In an effort to raise the $60,000 needed to send a group of 13 youth hoop dancers from the Pueblo of Pojoaque to France this summer, three chefs will prepare a buffalo feast on May 3, 2014. The event, titled Thunder Chef, will be held at the Buffalo Thunder Resort & Casino, a venture of the Pueblo of Pojoaque, and includes the raffle of a Harley Davidson motorcycle.
The dance group, whose members range in age from 5 to 17, formed in summer of 2013. Under the instruction of six-time world champion hoop dancer Nakotah LaRance (Hopi/Assiniboine/Tewa), and accompanied by his father, singer and drummer Steve LaRance (Hopi/Assiniboine), the dancers thrived in their purpose: to give the kids a sense of community and pride in who they are as Pueblo members, and to bring the community together behind their efforts.
Many believe that hoop dancing came from Taos Pueblo and was originally a healing ceremony. It then spread throughout the Southwest and into the Great Plains. There is no organized tradition of hoop dancing at Pojoaque, and thus no traditional dress for hoop dancers. The LaRances lent outfits for the boys to wear, which were used as templates for others. The girls wear “mantas,” similar to what they would wear during traditional Pueblo dances. Overall, the effect is festive and colorful as the dancers move. Steve LaRance sings English pow wow songs for performances, songs from the Nakotah/Lakotah Sioux language, and his own original compositions.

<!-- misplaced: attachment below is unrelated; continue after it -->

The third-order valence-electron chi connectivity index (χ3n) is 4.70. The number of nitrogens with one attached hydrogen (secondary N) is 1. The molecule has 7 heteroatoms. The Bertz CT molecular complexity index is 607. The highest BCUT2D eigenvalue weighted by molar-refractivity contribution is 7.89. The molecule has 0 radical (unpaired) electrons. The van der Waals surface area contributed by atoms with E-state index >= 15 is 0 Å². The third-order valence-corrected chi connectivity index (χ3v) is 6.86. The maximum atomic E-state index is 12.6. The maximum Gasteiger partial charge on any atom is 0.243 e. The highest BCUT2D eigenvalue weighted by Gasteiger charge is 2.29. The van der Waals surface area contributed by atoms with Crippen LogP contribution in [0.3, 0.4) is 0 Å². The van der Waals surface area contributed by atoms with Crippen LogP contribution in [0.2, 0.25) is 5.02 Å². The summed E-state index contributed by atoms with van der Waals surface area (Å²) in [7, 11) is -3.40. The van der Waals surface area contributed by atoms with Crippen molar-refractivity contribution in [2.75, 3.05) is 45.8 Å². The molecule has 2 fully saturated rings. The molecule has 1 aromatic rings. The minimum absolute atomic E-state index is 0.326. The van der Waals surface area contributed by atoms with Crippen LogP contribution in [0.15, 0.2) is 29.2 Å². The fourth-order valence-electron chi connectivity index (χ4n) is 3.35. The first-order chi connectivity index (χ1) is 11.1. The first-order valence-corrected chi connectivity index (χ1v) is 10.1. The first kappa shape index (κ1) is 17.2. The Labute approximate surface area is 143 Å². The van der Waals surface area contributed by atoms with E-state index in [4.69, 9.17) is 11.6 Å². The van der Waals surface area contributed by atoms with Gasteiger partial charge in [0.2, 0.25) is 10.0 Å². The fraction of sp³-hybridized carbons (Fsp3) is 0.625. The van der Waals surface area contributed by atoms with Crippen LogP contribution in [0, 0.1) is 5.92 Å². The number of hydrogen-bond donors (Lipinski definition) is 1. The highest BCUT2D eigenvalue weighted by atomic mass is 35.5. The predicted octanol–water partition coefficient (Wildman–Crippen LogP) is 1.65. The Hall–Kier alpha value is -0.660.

“How fortunate we are to have Steve and Nakotah offering their time to the Pueblo to revive something that has been lost for a bit,” says Felicia Rivera, one of the dance group’s organizers. “Nakotah has a combination of dancing talent and teaching talent and a good rapport with the kids. They donate lot of extra time, too, to perform at Buffalo Thunder, and at schools.” Rivera’s son is a dancer, and the group’s participants represent the entire Pueblo.
The youngsters attended the World Hoop Dance championship in Phoenix in February, where they were the largest group to perform. The group’s YouTube video caught the attention of the Festival Rosa Vetroz, held outside Paris each year. This festival features traditional music and dance from around the world, but has never had a group from the United States participate.
“That’s when all the fundraising really started,” continues Rivera. “The students really will dance anywhere. At family events, at schools, at parties. They love to have and show their skills, and it makes people feel good to see them dance. Like a healing ceremony, almost. It gathers attention, and makes people feel really good.” Rivera says that group is trying to arrange performances at the New World Museum in La Rochelle, France, in conjunction with its summer exhibition of American Indians of California and the Southwest, as well as some sight-seeing in France.
It was during one of these “anywhere” performances that chef Freddie Bitsoie saw the youngsters dance and heard of their mission to raise money to travel to Europe. “We were at a dinner at Red Sage (a restaurant at Buffalo Thunder) with Governor George Rivera and others in March, and were welcomed with the dancers,” Bitsoie (Diné) says. “We started throwing around ideas to raise money and George had the idea of an Iron Chef-style cook-off between me and Red Sage chef Ka’ainoa Ravey (Hawaiian). Then someone suggested adding Ahmed Obo from Santa Fe’s Jambo Café, because he always wins competitions. Ahmed is from Kenya.”